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Early humans used a green Levant as a stepping stone out of Africa – study

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Early humans migrated out of Africa through the Middle East with the help of a favorable climactic window, using today’s Israel and the surrounding region as a stepping stone on their way to Europe and the rest of Asia, according to a new study.

The Jordan Rift Valley likely provided a green corridor for early humans to migrate north during a regional “humid interval” when people were first establishing a permanent foothold outside Africa.

Homo sapiens set up long-term settlements in the region over some 8,000 years, including on the shores of a large freshwater lake around the modern Dead Sea, the researchers from several German universities wrote. Their findings were based on archaeological remains in Jordan, which were correlated with ecological data from the Dead Sea to ascertain the local environment at the time.

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The study suggests that early human migration out of Africa was not a continuous expansion, but a long process facilitated by complex interactions between early humans and their environment. The opening of the corridor was likely a necessary precondition for the migration to Eurasia, with the early humans slowly expanding through the north-south passageway, rather than in all directions.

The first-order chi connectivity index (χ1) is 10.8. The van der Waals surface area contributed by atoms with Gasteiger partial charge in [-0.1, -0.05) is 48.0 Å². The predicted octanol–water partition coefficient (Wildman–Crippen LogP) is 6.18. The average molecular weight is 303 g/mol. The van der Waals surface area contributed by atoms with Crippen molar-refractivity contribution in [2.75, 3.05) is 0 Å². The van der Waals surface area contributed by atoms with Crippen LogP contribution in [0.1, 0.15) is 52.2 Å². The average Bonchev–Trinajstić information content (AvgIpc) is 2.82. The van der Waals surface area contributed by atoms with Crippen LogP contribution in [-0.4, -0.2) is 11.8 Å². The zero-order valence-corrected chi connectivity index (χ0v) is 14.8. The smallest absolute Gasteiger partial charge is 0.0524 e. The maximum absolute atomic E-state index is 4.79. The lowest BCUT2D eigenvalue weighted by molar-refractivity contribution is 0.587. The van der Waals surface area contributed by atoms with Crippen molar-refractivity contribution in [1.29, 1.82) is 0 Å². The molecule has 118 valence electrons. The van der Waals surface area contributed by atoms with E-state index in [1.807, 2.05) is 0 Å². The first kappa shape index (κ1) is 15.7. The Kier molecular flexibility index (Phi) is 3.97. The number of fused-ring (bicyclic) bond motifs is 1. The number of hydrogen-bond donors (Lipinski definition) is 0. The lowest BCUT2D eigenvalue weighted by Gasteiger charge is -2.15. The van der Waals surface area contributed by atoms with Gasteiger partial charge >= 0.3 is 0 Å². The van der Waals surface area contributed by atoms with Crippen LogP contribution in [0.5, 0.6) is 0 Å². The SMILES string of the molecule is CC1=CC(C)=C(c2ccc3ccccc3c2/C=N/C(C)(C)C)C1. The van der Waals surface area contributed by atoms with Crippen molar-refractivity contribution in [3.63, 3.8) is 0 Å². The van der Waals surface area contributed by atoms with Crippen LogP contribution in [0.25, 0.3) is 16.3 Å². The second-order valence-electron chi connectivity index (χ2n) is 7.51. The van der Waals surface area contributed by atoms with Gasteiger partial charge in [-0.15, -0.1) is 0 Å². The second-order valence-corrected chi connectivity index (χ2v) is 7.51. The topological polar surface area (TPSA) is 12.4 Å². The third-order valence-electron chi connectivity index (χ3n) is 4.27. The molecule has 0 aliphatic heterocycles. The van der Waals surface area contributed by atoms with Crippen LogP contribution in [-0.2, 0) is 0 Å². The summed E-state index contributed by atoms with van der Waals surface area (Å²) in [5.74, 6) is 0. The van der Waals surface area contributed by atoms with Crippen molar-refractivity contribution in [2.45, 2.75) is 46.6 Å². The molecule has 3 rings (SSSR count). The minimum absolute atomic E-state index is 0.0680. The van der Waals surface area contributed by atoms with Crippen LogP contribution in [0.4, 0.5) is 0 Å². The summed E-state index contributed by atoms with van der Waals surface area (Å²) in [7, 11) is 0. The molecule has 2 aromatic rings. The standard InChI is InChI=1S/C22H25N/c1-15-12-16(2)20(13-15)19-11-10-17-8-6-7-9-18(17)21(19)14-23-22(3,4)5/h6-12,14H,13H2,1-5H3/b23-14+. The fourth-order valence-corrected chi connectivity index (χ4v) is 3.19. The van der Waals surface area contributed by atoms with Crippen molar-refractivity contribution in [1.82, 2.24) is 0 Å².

“Human presence consolidated in the region under favorable climate conditions,” said the study’s lead author, Dr. Jürgen Richter of the University of Cologne. “Humans did not come by steady expansion out of Africa through the Levant and farther to Europe and Asia. Rather, they first settled in a........

© The Times of Israel

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